Donner Party member (see his
McCutchen had gone ahead to Sutter's Fort with
Stanton to get supplies, but became ill and was unable to return.
When McCutchen and Reed attempted to rescue their trapped families in
early November they were forced to turn back by the snow. Their next
attempt, the Second Relief, got
through in February. McCutchen found that his daughter Harriet had died;
he and Reed reburied her remains.
Overland emigrant of 1846 who started out as a teamster for the Donners, then went ahead with the Bryant-Russell Party. (See his biographical entry on the Teamsters page.) Miller joined Reed as a member of the Second Relief. During the blizzard that caught the rescuers and refugees at Starved Camp, Miller's hands became so cold that when he tried to split some kindling, the skin of his fingers cracked open. After the storm finally abated, he carried Thomas Reed out of the mountains to safety.
b. abt 1824
Overland emigrant of 1846, a teamster for Fielding Lard, whose daughter he married en route. Their wedding was noted by diarists Edwin Bryant and J. Quinn Thornton. Moutrey, whose name is spelled in a variety of ways, settled in Santa Clara County. He gave an account of the First Relief to a newspaper reporter in 1888 while he was petitioning Congress unsuccessfully for compensation for his efforts in the Donner Relief.
According to one source, Oakley was a Mormon who sailed from New York with Sam Brannan in the Brooklyn; this is probably an error, however, as his name is absent from other Brooklyn passenger lists and his name is not elsewhere mentioned in Mormon records. He was living in San Francisco when the call went out for volunteers to rescue the Donner Party. Oakley and his wife Mary Ann are mentioned in the early alcalde records of Santa Cruz in 1848, but what became of them afterwards is presently unknown.
b. 09 Sept 1785 in Virginia, son of William Pyle, Jr.
(b. 1755 in MD, d. 28 Dec 1814 in KY) and Lucretia Keyes
(b. abt 1765 in VA, d. abt 1810 in Lexington, KY)
Overland emigrant of 1846,
mentioned several times in Jacob Wright Harlan's memoir. By an
interesting coincidence, "Old Man" Pyle was a
first cousin of Margret
Reed of the Donner Party
-- his mother, Lucretia Keyes Pyle, and her father, Humphrey Keyes, were
brother and sister. It's
doubtful, however, that the two emigrants ever knew of their relationship.
b. 18 Aug 1824 Monroe Co., IN
Overland emigrant of 1846.
Like his father, Edward Jr. was hired to carry supplies to meet the First Relief. He was helping to escort
the survivors out of the foothills when he
Virginia Reed. Edward Jr. is listed as
serving 27 days and earning $40.50.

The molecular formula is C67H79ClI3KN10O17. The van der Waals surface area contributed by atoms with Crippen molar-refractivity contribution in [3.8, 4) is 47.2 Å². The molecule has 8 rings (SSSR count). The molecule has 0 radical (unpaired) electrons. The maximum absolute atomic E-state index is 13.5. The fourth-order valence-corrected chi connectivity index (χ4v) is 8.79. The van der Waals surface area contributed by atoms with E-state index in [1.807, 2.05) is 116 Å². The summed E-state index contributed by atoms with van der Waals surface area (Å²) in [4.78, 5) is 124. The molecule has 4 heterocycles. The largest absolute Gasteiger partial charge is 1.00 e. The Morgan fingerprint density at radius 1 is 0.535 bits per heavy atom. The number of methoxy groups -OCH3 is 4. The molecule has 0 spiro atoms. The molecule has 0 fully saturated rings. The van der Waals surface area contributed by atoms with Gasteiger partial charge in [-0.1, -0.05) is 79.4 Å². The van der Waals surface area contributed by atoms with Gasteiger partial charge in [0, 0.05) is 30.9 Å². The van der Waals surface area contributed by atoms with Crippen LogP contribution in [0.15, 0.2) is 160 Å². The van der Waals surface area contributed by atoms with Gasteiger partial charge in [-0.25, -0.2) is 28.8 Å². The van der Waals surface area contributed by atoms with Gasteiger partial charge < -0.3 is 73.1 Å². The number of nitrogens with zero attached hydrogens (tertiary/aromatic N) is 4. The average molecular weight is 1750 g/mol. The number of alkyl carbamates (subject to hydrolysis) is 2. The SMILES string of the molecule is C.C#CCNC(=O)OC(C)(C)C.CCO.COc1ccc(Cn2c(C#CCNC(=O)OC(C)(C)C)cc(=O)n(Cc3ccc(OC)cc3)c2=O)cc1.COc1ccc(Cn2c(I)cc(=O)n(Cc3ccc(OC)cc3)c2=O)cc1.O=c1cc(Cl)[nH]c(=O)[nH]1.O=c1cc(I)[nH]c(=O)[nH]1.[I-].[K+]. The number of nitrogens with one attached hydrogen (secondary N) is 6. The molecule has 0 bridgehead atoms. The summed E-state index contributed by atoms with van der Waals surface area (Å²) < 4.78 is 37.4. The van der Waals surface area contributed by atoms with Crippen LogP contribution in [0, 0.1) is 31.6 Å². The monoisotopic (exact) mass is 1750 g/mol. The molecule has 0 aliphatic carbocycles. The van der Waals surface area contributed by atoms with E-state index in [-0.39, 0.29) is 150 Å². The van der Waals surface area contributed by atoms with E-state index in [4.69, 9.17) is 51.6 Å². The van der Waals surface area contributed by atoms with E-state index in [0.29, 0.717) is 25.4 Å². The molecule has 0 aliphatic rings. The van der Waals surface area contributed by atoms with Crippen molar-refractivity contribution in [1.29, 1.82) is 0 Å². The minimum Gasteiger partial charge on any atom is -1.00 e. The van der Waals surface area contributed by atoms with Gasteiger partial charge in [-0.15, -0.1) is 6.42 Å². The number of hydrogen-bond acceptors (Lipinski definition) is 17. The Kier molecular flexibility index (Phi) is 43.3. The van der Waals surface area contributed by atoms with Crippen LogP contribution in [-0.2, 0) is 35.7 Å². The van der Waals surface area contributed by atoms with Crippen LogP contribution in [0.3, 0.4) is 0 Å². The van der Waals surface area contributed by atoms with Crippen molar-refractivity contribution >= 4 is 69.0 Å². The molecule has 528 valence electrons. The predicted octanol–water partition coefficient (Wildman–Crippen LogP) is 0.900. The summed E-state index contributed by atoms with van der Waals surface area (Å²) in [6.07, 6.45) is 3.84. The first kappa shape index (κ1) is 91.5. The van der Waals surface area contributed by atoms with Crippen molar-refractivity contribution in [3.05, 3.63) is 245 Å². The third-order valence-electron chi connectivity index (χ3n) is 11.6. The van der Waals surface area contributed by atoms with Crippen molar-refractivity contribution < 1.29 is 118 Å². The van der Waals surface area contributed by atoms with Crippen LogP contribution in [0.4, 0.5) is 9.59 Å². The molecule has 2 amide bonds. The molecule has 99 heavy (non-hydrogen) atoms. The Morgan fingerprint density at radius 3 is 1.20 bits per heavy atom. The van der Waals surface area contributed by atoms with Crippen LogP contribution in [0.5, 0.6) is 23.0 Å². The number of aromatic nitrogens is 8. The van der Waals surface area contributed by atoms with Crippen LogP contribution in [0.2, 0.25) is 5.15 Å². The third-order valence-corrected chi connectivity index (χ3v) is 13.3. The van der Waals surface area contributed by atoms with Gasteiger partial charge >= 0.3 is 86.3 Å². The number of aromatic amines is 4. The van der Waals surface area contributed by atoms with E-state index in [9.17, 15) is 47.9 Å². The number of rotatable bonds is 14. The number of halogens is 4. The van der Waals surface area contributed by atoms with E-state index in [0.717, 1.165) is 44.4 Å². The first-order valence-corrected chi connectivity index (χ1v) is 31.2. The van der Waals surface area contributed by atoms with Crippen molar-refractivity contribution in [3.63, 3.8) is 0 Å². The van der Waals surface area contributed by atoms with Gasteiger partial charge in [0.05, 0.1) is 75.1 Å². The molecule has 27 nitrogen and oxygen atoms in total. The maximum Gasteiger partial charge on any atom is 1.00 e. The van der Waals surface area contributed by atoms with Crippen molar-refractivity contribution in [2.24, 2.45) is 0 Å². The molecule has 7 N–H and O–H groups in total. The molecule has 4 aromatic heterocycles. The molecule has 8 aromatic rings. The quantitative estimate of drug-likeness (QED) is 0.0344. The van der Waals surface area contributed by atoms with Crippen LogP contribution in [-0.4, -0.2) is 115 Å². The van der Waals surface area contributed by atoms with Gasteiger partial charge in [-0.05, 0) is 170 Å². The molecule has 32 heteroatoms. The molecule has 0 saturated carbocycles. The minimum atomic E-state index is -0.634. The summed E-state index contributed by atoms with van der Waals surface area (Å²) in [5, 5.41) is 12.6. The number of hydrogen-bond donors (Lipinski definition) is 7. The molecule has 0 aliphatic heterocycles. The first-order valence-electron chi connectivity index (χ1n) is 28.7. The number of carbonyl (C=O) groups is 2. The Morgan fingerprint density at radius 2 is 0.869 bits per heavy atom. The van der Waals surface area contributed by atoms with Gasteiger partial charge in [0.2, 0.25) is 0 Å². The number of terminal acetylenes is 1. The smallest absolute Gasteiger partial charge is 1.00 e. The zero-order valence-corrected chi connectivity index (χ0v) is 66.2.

Donner Party member (see his biographical entry). Although his
reputation has been subject to some controversy, there is no denying
Reed played a major role in the rescue of the Donner Party. After a
grueling journey to Sutter's Fort, Reed turned around after only two
days' rest to take supplies back to the wagon train that had banished
him. The snow defeated him and he was forced to return until conditions
were more favorable for another attempt, but in the intervening months
he continued publicize the plight of the emigrants in the mountains.
As a result of his his efforts, the people of San Francisco had already raised money
and were organizing a rescue party when news of the Forlorn Hope arrived from Sutter's
b.7 Dec 1821
Overland emigrant of 1846 and son of Thomas Foster
and Elizabeth Forster Rhoads. Daniel and his brother
John were living in the vicinity of Johnson's Ranch when the Forlorn
Hope arrived with news of the Donner Party's dire situation. They joined the First Relief;
1873 account, which he dictated for historian
H. H. Bancroft.
b. 5 Oct 1818
b. 19 April 1805 in Pennsylvania
The family name
is also spelled "Ritchey," but it's unclear how the Donner rescuer
spelled it himself. Given the title "colonel" from
his service in the Black Hawk War, M. D. Ritchie and his family were overland emigrants of 1846.
They arrived in California too late to find a permanent home, so they
lived at Johnson's Ranch during the winter of 1846-47. In February 1847,
Indians helped Forlorn Hope survivor
William Eddy stagger up to the
first white person he saw at Johnson's Ranch, Col. Ritchie's teenaged daughter
Harriet. She burst into tears and helped the exhausted wayfarer into the
family cabin while the Ritchies got help and set out to rescue Eddy's
b. 22 Feb 1828 Warren Co., Indiana
An overland emigrant of 1846 and son of
Ritchie, William was hired to take supplies to the First Relief as
they came down from the mountains. He served for 19 days and earned
Joseph Sels' surname is spelled variously as Sells, Sel, and Sell; he sometimes went by the surname Foster; and is also referred to as "Jack the Sailor." Other than that he was a sailor, next to nothing is known about him. Like Coffeemeyer, he visited Sutter's Fort several times between May 1847 and March 1848, but after that nothing further appears.